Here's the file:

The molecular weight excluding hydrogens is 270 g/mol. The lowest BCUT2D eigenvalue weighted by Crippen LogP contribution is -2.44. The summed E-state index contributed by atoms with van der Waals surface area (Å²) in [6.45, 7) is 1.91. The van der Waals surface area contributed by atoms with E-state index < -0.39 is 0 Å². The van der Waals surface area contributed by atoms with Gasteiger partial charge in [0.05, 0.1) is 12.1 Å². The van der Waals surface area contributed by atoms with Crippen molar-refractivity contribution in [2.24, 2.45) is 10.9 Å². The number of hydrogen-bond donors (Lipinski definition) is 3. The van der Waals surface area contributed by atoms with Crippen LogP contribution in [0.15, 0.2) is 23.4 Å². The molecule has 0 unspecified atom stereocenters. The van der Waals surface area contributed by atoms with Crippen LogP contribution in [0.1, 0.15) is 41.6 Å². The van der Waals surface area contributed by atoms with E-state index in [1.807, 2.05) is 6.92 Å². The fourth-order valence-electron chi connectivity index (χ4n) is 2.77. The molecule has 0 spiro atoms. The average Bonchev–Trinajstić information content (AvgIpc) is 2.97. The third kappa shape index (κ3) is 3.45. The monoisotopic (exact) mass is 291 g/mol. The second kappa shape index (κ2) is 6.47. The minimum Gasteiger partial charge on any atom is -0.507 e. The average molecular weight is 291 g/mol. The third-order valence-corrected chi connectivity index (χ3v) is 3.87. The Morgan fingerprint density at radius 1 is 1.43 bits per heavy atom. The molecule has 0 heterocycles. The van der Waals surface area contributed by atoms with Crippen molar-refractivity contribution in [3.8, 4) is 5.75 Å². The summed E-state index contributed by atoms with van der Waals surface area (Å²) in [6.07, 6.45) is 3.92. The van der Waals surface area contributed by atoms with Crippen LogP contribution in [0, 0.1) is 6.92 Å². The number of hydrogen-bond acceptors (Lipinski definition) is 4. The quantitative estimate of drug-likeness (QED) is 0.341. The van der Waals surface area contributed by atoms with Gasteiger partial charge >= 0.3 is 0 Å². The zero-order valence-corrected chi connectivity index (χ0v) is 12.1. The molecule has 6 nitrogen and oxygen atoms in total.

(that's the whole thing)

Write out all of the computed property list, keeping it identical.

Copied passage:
The molecular weight excluding hydrogens is 270 g/mol. The lowest BCUT2D eigenvalue weighted by Crippen LogP contribution is -2.44. The summed E-state index contributed by atoms with van der Waals surface area (Å²) in [6.45, 7) is 1.91. The van der Waals surface area contributed by atoms with E-state index < -0.39 is 0 Å². The van der Waals surface area contributed by atoms with Gasteiger partial charge in [0.05, 0.1) is 12.1 Å². The van der Waals surface area contributed by atoms with Crippen molar-refractivity contribution in [2.24, 2.45) is 10.9 Å². The number of hydrogen-bond donors (Lipinski definition) is 3. The van der Waals surface area contributed by atoms with Crippen LogP contribution in [0.15, 0.2) is 23.4 Å². The molecule has 0 unspecified atom stereocenters. The van der Waals surface area contributed by atoms with Crippen LogP contribution in [0.1, 0.15) is 41.6 Å². The van der Waals surface area contributed by atoms with E-state index in [1.807, 2.05) is 6.92 Å². The fourth-order valence-electron chi connectivity index (χ4n) is 2.77. The molecule has 0 spiro atoms. The average Bonchev–Trinajstić information content (AvgIpc) is 2.97. The third kappa shape index (κ3) is 3.45. The monoisotopic (exact) mass is 291 g/mol. The second kappa shape index (κ2) is 6.47. The minimum Gasteiger partial charge on any atom is -0.507 e. The average molecular weight is 291 g/mol. The third-order valence-corrected chi connectivity index (χ3v) is 3.87. The Morgan fingerprint density at radius 1 is 1.43 bits per heavy atom. The molecule has 0 heterocycles. The van der Waals surface area contributed by atoms with Crippen molar-refractivity contribution in [3.8, 4) is 5.75 Å². The summed E-state index contributed by atoms with van der Waals surface area (Å²) in [6.07, 6.45) is 3.92. The van der Waals surface area contributed by atoms with Crippen LogP contribution in [0, 0.1) is 6.92 Å². The number of hydrogen-bond acceptors (Lipinski definition) is 4. The quantitative estimate of drug-likeness (QED) is 0.341. The van der Waals surface area contributed by atoms with Gasteiger partial charge >= 0.3 is 0 Å². The zero-order valence-corrected chi connectivity index (χ0v) is 12.1. The molecule has 6 nitrogen and oxygen atoms in total.